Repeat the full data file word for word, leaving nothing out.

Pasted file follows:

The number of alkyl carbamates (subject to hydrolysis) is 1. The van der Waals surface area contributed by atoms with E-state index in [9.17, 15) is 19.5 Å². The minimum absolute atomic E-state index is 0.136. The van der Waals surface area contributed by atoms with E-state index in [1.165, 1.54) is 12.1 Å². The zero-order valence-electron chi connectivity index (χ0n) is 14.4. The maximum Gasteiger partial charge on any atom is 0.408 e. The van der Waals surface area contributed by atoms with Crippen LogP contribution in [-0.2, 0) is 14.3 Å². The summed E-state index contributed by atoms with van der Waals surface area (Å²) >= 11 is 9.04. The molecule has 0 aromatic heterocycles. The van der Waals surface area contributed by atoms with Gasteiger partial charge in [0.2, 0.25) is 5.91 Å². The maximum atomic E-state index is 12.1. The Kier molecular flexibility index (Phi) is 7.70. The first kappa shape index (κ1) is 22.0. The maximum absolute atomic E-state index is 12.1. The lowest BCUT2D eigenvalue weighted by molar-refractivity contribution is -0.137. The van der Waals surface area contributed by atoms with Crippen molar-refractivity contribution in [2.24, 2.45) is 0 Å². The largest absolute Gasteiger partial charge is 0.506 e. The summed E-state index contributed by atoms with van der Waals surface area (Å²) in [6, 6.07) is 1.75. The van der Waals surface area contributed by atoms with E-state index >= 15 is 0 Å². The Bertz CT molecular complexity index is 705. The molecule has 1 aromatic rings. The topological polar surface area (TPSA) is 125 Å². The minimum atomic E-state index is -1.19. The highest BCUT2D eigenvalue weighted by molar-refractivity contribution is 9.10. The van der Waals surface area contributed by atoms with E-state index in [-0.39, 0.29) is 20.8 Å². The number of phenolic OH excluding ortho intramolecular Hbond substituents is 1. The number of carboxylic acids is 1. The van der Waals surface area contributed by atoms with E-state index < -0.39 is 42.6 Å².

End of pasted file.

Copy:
The number of alkyl carbamates (subject to hydrolysis) is 1. The van der Waals surface area contributed by atoms with E-state index in [9.17, 15) is 19.5 Å². The minimum absolute atomic E-state index is 0.136. The van der Waals surface area contributed by atoms with E-state index in [1.165, 1.54) is 12.1 Å². The zero-order valence-electron chi connectivity index (χ0n) is 14.4. The maximum Gasteiger partial charge on any atom is 0.408 e. The van der Waals surface area contributed by atoms with Crippen LogP contribution in [-0.2, 0) is 14.3 Å². The summed E-state index contributed by atoms with van der Waals surface area (Å²) >= 11 is 9.04. The molecule has 0 aromatic heterocycles. The van der Waals surface area contributed by atoms with Gasteiger partial charge in [0.2, 0.25) is 5.91 Å². The maximum atomic E-state index is 12.1. The Kier molecular flexibility index (Phi) is 7.70. The first kappa shape index (κ1) is 22.0. The maximum absolute atomic E-state index is 12.1. The lowest BCUT2D eigenvalue weighted by molar-refractivity contribution is -0.137. The van der Waals surface area contributed by atoms with Crippen molar-refractivity contribution in [2.24, 2.45) is 0 Å². The largest absolute Gasteiger partial charge is 0.506 e. The summed E-state index contributed by atoms with van der Waals surface area (Å²) in [6, 6.07) is 1.75. The van der Waals surface area contributed by atoms with E-state index >= 15 is 0 Å². The Bertz CT molecular complexity index is 705. The molecule has 1 aromatic rings. The topological polar surface area (TPSA) is 125 Å². The minimum atomic E-state index is -1.19. The highest BCUT2D eigenvalue weighted by molar-refractivity contribution is 9.10. The van der Waals surface area contributed by atoms with E-state index in [-0.39, 0.29) is 20.8 Å². The number of phenolic OH excluding ortho intramolecular Hbond substituents is 1. The number of carboxylic acids is 1. The van der Waals surface area contributed by atoms with E-state index < -0.39 is 42.6 Å².